By M. Jane Taylor and Karen Carstens
ROCKVILLE – After Donald Mooers’ win Tuesday night, Montgomery County Democrats are pulling together to take on Republican Rep. Constance Morella in November.
“What unites us is that we’re all Democrats. We’ve gone through this in a clear and forthright manner to ensure that all our talk was about the issues,” said Mooers, 35, a former State Department official from Kensington.
Don Spence, chairman of the Montgomery County Democratic Central Committee, said Mooers has made it clear he is committed, “and the Montgomery County Democratic Committee will support him.”
In the Democratic primary election, Mooers took 34.8 percent of the votes. Dennis Ketterer, 40, a corporate executive from Darnestown, came in second with 26.6 percent. Nine Democratic candidates ran in the 8th District.
Ketterer and fellow candidate Ralph K. Shur, a novelist from Germantown, both said Tuesday night at a county Democratic party they were ready to help Mooers get elected.
“This is the first year the Democrats really feel they have a shot at Connie Morella, and if we don’t win this time they may lay down until she decides to retire,” Ketterer said.
Morella, 65, of Bethesda, first elected to Congress in 1986, won her four-way Republican primary Tuesday with 65 percent of the vote.
Mooers said there are no hard feelings between the Democratic candidates. “We don’t tear each other apart and that’s the spirit we’ll take into the race in November,” he said.
He and others said at a Tuesday night election bash that the Democratic Party will be mounting a grassroots, “door-to-door” campaign.
“All the excitement and enthusiasm in the room shows everyone will be working hard for Don Mooers, working hard for [Rep.] Al Wynn and working hard for President Clinton,” said George L. Leventhal, 1996 campaign chairman for the Montgomery County Democratic Central Committee.
“You’ve got dozens and dozens and dozens of motivated volunteers,” Leventhal said.
Mooers said he wasn’t concerned about his fund-raising deficit. In campaign reports filed in January with the Federal Election Commission, Morella said she had more than $400,000 in the bank at the end of 1995. Mooers had not raised or spent $5,000 at that time.
“Raising money won’t be too much of a problem here,” he said. He said he had received hundreds of calls of support by Wednesday afternoon.
Mooers said he will tell people Morella is not a Democrat, that she signed the Republicans’ “Contract with America” and that she voted to make Newt Gingrich speaker of the House.
Bill Miller, Morella’s chief of staff, responded, “If that’s all they’ve got going, they’ve got problems.”
Miller said Morella signed the “Contract with America,” a plan that included sweeping social changes, because she supported an open debate of the items. And he said voting for the speaker is “procedural.”
Miller appealed to bipartisanship in Congress. “If you’re a Democrat and you want to change the majority, you want to start with the extremists. Connie Morella is a centrist.”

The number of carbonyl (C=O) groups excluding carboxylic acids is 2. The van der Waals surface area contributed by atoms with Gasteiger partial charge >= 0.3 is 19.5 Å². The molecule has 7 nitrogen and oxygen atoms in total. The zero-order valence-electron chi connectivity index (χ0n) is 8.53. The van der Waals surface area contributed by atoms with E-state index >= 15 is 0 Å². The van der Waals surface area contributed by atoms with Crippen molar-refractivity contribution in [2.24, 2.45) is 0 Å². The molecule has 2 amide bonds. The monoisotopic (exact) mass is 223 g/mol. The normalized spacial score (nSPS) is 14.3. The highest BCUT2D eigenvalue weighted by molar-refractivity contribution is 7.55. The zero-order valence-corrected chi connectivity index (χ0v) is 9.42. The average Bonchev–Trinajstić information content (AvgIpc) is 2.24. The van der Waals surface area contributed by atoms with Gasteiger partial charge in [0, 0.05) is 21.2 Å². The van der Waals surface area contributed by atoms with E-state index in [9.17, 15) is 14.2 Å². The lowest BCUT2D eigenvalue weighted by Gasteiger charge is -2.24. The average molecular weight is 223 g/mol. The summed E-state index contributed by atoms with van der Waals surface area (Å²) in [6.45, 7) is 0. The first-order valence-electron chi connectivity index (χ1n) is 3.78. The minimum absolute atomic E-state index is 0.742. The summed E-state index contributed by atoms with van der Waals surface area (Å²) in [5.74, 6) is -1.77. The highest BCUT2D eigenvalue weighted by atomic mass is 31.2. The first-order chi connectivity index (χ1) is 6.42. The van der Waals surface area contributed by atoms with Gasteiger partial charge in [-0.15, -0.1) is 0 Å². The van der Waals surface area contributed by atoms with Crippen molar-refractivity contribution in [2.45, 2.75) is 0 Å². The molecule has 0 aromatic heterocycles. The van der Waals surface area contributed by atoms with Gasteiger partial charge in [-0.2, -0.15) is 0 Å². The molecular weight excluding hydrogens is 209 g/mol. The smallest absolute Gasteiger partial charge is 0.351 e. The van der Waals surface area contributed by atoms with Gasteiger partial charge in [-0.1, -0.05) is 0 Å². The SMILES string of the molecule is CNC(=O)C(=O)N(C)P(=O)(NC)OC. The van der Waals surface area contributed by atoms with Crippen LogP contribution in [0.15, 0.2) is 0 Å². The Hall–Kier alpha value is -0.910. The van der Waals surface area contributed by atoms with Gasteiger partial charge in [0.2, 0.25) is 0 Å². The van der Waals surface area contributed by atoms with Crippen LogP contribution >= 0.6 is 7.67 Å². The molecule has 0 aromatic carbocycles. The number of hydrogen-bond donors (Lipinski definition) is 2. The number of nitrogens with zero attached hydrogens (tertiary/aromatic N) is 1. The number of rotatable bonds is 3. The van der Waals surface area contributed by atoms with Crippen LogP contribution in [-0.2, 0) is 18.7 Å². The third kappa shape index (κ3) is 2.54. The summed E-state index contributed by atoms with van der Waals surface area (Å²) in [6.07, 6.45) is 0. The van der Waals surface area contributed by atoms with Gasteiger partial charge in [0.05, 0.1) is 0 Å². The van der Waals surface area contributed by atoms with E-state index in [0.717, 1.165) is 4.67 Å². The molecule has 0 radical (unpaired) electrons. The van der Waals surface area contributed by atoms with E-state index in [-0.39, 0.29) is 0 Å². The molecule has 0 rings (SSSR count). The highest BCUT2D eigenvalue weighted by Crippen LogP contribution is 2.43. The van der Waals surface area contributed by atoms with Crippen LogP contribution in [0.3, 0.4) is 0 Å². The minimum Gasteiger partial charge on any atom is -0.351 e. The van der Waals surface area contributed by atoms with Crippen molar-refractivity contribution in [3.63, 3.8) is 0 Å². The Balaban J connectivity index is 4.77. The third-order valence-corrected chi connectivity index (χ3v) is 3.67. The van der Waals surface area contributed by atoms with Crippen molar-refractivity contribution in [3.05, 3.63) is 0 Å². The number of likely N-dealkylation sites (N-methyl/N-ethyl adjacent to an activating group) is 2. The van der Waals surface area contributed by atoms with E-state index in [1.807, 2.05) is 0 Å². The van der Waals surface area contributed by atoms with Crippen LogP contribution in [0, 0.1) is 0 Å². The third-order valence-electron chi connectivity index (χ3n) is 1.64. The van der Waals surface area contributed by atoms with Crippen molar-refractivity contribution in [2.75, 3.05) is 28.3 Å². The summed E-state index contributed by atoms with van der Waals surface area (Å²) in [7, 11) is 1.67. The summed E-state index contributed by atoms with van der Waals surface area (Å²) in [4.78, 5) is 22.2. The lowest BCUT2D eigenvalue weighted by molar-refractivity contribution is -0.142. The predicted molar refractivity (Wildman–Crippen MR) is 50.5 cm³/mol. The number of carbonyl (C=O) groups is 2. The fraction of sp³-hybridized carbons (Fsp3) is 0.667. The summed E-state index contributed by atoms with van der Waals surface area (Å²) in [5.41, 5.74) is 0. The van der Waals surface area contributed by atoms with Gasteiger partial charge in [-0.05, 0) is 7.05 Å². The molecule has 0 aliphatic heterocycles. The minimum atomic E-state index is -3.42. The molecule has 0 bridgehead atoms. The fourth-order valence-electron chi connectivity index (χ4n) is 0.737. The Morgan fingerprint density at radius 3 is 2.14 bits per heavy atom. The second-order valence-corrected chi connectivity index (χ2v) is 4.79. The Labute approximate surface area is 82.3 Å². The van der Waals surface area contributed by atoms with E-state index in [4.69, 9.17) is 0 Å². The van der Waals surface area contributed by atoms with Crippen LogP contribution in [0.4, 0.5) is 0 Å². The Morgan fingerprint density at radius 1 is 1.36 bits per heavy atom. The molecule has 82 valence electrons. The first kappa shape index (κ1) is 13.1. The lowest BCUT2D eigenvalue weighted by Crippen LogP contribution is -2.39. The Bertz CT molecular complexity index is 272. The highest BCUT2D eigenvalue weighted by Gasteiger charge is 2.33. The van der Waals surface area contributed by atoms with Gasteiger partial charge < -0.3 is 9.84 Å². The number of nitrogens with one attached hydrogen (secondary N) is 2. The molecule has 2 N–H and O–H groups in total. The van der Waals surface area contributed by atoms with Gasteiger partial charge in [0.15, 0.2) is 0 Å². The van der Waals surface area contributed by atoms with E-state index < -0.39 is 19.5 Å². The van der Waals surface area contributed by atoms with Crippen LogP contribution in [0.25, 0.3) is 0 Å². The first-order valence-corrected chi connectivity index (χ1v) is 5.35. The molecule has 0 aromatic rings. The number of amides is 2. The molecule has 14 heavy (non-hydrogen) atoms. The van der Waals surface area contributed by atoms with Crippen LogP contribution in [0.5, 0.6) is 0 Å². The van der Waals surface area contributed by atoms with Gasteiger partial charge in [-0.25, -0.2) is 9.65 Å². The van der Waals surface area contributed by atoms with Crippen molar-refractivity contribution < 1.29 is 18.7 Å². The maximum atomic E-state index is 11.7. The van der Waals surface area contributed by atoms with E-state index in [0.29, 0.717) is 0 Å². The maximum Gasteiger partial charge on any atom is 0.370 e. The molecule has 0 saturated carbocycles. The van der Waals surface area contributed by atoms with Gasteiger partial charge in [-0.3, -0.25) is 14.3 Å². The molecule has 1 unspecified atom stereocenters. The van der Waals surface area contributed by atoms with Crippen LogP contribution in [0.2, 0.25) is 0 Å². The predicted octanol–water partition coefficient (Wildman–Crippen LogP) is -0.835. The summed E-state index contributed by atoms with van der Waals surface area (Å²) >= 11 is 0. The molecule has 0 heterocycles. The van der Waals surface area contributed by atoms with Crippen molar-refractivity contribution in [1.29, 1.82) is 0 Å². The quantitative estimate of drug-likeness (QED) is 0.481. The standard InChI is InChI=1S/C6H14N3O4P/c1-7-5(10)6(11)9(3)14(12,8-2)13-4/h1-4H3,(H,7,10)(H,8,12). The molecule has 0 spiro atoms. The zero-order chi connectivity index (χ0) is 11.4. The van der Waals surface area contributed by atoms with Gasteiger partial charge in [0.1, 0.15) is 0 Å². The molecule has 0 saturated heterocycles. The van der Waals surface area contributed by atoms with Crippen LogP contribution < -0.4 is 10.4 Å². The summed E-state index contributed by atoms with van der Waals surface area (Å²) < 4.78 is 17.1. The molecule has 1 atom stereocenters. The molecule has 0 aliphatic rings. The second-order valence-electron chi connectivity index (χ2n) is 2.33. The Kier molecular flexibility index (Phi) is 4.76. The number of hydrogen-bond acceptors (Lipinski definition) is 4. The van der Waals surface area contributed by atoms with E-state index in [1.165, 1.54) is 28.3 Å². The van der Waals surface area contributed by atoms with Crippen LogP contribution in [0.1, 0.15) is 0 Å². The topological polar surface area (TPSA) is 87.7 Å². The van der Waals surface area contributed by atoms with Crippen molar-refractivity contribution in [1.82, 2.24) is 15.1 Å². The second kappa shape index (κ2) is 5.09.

A Congressional Quarterly review of Morella’s votes showed she voted in support of the contract provisions 68 percent of the time – less than any other House Republican.
In the past, Morella’s moderate-to-liberal Republicanism has won her great support in Montgomery County. She won the 1992 and 1994 general elections with 73 percent and 70 percent of the votes, respectively.
Spence said this election will be different “because we’ve got a Republican in a Republican-controlled Congress.” He said voters are wary of the radical Republicanism exhibited by some GOP freshmen.
Christopher West, executive director of the Maryland Republican Party, said the GOP believes Morella will beat Mooers by a substantial majority in November. “Connie and the district are a perfect match,” he said.
The Libertarian Party of Maryland, the only legal third party in the state, is also mounting opposition to Morella.
Bob Creager, 46, of Burtonsville, beat Terry Atwood, 45, of Bethesda, in an 8th District Libertarian Party primary held in Rockville. It was the only third-party primary held in the state.
The party plans to submit the results to the State Administrative Board of Election Laws and get Creager’s name on the general election ballot in November.
If SABEL does not accept the results, Creager would still have to collect about 10,000 signatures by August to qualify for the ballot, he said.
But Creager said he has no intention of collecting the signatures. Jesse Markowitz, chairman of the Maryland Libertarian Party, said the party plans to file a federal lawsuit to get Creager on the ballot.
Challenging the state’s ballot access laws was his primary motivation in running, Creager said.
“I’m glad my fellow Libertarians support the idea of the lawsuit and came out to participate,” Creager said. “It’s always nice to win, even if it’s a relatively minor election.”
Creager received 39 votes to Atwood’s 12. Only 27.4 percent of the 192 Libertarians eligible to vote in the district showed up to cast their ballots, Markowitz said.
What are Creager’s chances of ousting Morella?
According to Markowitz, “Our chances of beating Morella are at least as good as the Democrats.” – 30 –